Play a game and pick the best modernist building. Now compare it to your choice of the worst classical building. This sort of comparison is not merely rhetorical: It’s the landscape and symbols of our country, and it is the very comparison that people make as they tour their nation’s capital. Indeed, it is the very kind of comparison that architects believe we are not capable of making. They, of course, are mistaken.
There is good reason to believe that Sen. Daniel Patrick Moynihan, who was behind the General Guidelines, would condemn their result today. Moynihan had classicist sympathies, and advocated for the classical-if-derivative Ronald Reagan Building. “Twentieth Century America has seen a steady, persistent decline in the visual and emotional power of its public buildings,” he lamented just eight years after his ’62 guidelines, “and this has been accompanied by a not less persistent decline in the authority of its public order.”
So how has it been perverted? While the Guiding Principles declared federal architecture “must provide visual testimony to the dignity, enterprise, vigor, and stability of the American government,” the architects those guidelines place in complete control decided that stability means sustainability, and words like democratic and transparent can be used to justify whatever they fancy. Is the American Institute of Architects, City Journal asks, “using the word ‘democratic’ as cover for its elitist architectural pieties?”
“‘Transparency,’ for example,” Catesby Leigh continued, “would appear to serve as specious justification for the glassy buildings that modernist architects like to build but that don’t necessarily make sense in practical, let alone symbolic, terms.”
Architects of Ugliness Are Of Course Angry
These very modern architects, of course, up in arms about the order, decrying the White House team for daring to question their wisdom. The Washington Post’s architecture critic is just mortified the public or their government should weigh in on their public architecture: “We’ve seen how people with thin resumes and overweening ambition can insert themselves into institutional chaos,” he writes, “and prevail by turning up the volume until all the quiet, sober, serious professionals leave in disgust.”
Tellingly, his oped also defends the beauty of the East Wing and Air and Space Museum. That’s not shocking: When a Dutch architecture firm upset decent people everywhere by trying to build an obvious ode to the exploding Twin Towers, this same critic informed his readers they just don’t understand architecture, and derided the “larger cultural effort to make the events of September 11, 2001 somehow sacred.”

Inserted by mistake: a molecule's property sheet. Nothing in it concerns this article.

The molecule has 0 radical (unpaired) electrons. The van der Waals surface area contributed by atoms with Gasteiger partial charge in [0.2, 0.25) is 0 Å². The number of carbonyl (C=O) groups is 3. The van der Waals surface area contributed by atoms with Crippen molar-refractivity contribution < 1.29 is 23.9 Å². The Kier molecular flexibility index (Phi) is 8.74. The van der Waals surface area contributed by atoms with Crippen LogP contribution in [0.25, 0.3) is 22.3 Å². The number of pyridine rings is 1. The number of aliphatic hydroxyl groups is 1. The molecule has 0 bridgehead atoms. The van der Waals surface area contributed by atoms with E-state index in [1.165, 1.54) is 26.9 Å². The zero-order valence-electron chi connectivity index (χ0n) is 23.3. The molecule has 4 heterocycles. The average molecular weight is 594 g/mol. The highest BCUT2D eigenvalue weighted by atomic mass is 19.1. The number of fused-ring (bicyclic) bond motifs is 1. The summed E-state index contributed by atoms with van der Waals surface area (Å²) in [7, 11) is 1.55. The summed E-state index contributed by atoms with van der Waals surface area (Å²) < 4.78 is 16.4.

The firm, for its part, denied that ghoulish intent because they really do think we’re stupid.
Amazingly, this dismissal of tragedy is not an isolated feeling in modern architecture. Thom Mayne, who’s designed three federal buildings in the past three years and consulted on the Sept. 11 Memorial, actually told an interviewer on the project, “I have no empathy; it doesn’t make me weep. I could make a better case for justifying the terror than the other way around. I’m completely out of sync with America.”
This is the same fellow who in 2005, The New York Times called “the government’s favorite architect.”
Mayne also famously designed this building, meant to be a federal court house for San Francisco — a city that’s notable spikes in crime demonstrate the building “has been accompanied by a not less persistent decline in the authority of its public order.”
But there’s more! Another writer tried to tie classicism to white supremacists, specifically the Nazis. No mention is made of the famed modernists who worked “feverishly” for Adolf Hitler in the hope of becoming “an official architect in the Third Reich.”
So what does this order say to deserve such a backlash? “Architectural styles –with special regard for the classical architectural style– that value beauty, respect regional architectural heritage, and command admiration by the public,” it reads, “are the preferred styles for applicable federal public buildings.”
“Where applicable,” it continues, “federal public buildings are built in a style other than a preferred architectural style … great care and consideration must be taken to choose a beautiful design that conveys the dignity, enterprise, vigor, and stability of America’s system of self-government.”
Finally, the public must be allowed to comment on designs.
Giving preference for our government’s architecture to the public over the architects, The Washington Post’s critic gasps, “is a breathtaking assault on freedom of expression, packaged as sop to members of the public who feel they aren’t regularly heard or given deference in public discourse.”
Let that sit with you a moment. Because it’s exactly how the architecture elite, laid bare, think of you.